As the volume of online transaction activity continues to grow, it is not surprising that so called “browsewrap” agreements – essentially, terms and conditions that a site user is presumed to have agreed to merely by accessing a website — have garnered more scrutiny by consumers and, ultimately, within the courts. What is surprising is that website operators continue to overlook basic elements to ensure that such agreements are enforceable. The recent case of Hines v. Overstock.com, Inc., Case 1:090-CV-00991-SJ-RLM (Sept. 8, 2009 E.D.N.Y.), is a case in point.
Ms. Hines purchased a vacuum cleaner through Overstock’s website and upon later returning it was charged a restocking fee. Upon objecting to this charge, Overstock pointed to the Terms and Conditions posted on its website, which included the statement that “Entering this Site will constitute your acceptance of these Terms and Conditions” – notwithstanding that a user has to actually visit the Terms and Conditions to become aware of this statement. The same with a mandatory arbitration clause buried within the Terms, which specified Salt Lake City, Utah as the place of arbitration. The Hines court regarded Overstock’s contentions with skepticism and ultimately determined that the placement of the Terms and the configuration of the website’s purchasing process worked against Overstock.
Common Sense vs. Hindsight?
In hindsight it may seem readily apparent that it would be unfair to hold a site user accountable for website terms, such as a mandatory restocking fee or an arbitration clause, about which the user was not made aware prior to completing a transaction through the site. Many websites have traditionally posted somewhere on them “Website Terms” or the like with the expectation that such terms provide a measure of protection even if a site user never actually visits those terms. For sites that are principally informational in nature, basically, an online brochure, this has long been regarded as sufficient. However, the more interactive a site is, es[ecially if a transaction of any sort is being conducted, requiring some affirmative assent to the website terms by the site user is imperative if the site operator is to have a realistic expectation of enforcing those terms.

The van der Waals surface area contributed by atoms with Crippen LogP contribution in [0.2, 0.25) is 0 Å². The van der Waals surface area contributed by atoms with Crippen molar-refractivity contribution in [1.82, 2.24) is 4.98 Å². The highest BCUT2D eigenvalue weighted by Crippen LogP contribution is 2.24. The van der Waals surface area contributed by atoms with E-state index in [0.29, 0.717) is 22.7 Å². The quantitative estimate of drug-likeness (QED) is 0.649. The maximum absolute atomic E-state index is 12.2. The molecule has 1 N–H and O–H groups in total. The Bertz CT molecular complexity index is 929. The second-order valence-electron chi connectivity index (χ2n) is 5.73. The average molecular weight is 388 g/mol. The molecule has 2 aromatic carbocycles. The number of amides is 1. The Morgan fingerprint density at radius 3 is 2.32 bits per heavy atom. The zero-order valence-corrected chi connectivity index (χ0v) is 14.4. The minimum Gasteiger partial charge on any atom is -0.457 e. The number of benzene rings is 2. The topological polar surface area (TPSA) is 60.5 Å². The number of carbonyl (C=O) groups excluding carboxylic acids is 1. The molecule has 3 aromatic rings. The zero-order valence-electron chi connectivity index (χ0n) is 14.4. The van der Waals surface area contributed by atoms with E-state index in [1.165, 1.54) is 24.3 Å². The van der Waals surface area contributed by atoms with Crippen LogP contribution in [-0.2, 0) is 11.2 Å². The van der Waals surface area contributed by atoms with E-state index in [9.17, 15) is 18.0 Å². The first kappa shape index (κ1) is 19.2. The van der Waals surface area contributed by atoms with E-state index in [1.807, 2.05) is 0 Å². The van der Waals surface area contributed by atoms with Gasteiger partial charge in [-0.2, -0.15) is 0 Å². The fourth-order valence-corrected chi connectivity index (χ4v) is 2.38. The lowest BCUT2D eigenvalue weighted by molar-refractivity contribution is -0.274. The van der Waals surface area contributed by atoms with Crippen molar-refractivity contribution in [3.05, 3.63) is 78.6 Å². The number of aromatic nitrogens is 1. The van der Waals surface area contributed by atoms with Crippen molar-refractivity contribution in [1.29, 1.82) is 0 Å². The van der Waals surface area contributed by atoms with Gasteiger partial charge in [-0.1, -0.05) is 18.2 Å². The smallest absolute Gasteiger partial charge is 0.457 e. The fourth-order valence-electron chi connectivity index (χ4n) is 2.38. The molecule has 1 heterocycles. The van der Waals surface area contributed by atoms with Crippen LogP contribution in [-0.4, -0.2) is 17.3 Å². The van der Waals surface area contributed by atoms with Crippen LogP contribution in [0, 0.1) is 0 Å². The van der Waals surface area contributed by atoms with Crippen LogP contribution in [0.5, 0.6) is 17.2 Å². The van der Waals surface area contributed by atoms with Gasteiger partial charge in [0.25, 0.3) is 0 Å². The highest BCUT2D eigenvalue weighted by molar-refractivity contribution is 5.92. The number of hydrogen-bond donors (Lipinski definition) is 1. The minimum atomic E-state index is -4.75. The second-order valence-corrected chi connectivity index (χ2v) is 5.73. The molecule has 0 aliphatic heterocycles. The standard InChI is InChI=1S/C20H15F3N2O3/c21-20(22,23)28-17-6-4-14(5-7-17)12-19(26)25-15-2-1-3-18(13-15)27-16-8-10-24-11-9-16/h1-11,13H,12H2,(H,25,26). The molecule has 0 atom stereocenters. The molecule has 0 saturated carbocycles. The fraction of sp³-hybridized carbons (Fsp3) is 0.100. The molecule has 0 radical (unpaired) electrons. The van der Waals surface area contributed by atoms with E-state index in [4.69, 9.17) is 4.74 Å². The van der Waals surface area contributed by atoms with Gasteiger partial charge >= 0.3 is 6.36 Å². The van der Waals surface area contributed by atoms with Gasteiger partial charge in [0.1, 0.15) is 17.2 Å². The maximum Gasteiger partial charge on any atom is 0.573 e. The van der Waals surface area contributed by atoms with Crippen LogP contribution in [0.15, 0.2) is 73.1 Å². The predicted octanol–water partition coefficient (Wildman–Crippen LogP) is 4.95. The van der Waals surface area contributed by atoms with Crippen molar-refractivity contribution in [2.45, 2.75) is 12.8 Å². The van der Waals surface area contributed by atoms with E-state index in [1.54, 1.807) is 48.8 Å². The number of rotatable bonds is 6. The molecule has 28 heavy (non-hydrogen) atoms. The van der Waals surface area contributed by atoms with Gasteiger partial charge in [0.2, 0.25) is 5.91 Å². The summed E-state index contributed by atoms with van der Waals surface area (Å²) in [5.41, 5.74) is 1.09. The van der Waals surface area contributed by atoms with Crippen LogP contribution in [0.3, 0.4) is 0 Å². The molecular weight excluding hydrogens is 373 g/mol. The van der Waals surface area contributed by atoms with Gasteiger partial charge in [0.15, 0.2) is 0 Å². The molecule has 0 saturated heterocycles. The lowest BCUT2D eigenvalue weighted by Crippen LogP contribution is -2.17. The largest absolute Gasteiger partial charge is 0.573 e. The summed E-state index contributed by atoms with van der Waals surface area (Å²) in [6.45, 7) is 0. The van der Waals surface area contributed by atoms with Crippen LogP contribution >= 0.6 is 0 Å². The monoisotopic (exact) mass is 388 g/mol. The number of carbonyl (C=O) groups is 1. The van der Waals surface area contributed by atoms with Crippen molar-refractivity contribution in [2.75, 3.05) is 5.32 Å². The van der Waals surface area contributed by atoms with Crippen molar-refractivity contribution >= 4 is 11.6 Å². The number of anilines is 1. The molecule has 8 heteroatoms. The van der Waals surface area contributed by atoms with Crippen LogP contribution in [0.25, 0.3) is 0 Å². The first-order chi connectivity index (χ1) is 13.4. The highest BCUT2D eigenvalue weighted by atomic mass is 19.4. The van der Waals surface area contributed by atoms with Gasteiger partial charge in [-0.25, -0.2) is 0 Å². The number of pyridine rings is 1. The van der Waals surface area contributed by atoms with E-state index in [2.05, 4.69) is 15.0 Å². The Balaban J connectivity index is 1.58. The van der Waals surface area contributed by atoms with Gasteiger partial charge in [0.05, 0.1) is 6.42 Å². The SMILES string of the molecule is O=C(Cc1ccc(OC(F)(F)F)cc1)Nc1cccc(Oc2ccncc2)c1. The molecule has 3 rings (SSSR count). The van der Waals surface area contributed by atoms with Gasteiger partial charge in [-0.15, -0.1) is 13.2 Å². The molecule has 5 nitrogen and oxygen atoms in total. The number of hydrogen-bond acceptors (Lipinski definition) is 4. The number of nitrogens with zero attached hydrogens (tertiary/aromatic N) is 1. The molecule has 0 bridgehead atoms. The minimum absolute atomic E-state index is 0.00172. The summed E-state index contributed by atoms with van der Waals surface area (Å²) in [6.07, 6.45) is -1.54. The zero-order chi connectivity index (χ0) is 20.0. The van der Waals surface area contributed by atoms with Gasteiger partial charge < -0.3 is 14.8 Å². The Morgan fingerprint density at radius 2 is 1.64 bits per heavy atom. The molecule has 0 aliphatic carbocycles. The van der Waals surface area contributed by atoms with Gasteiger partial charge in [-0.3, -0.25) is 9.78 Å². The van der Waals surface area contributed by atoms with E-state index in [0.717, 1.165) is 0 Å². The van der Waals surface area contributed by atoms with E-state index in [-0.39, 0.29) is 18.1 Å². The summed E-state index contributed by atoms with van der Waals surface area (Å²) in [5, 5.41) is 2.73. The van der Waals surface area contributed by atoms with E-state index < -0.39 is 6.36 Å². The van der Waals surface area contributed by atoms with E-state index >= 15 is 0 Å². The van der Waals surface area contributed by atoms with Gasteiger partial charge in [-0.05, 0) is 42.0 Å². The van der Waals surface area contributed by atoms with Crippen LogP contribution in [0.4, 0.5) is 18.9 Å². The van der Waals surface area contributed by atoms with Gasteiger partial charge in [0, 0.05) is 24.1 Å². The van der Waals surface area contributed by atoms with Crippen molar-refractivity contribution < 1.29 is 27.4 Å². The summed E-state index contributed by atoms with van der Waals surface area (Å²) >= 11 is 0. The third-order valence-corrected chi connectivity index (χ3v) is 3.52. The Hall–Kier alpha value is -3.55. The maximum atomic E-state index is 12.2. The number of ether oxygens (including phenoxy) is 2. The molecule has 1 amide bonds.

Most of this seems common sense in terms of basic procedural fairness, which dictates that some meaningful notice have been provided. Website operators have a great deal of latitude in terms of how they contract with their users and many of the procedural battles over the enforceability of online contracts have long ago been decided on traditional contract principles despite the online context. On the Overstock site the Terms and Conditions were posted at the bottom of the site and below the fold or the typical viewer window and required a user to scroll down to even take notice that the terms were present. During the purchasing process, although several screens prompted various responses or information from Ms. Hines at no point was she prompted to acknowledge the Terms themselves. Thus, as the Hines court noted “[v]ery little is required to form a contract nowadays – but [the Overstock notice procedure] alone does not suffice.”
So, website operator beware! If you use a browsewrap agreement without more for important terms upon which you expect to rely in the event of a dispute, you are taking a big risk. Unless you can show some evidence of actual notice of the website’s terms by the user, the user will likely be able to skate by without liability because of insufficient notice. While this is much clearer for transaction-oriented websites, it will likely tilt that way for purely informational sites as well.
Link to Decision: Hines v. Overstock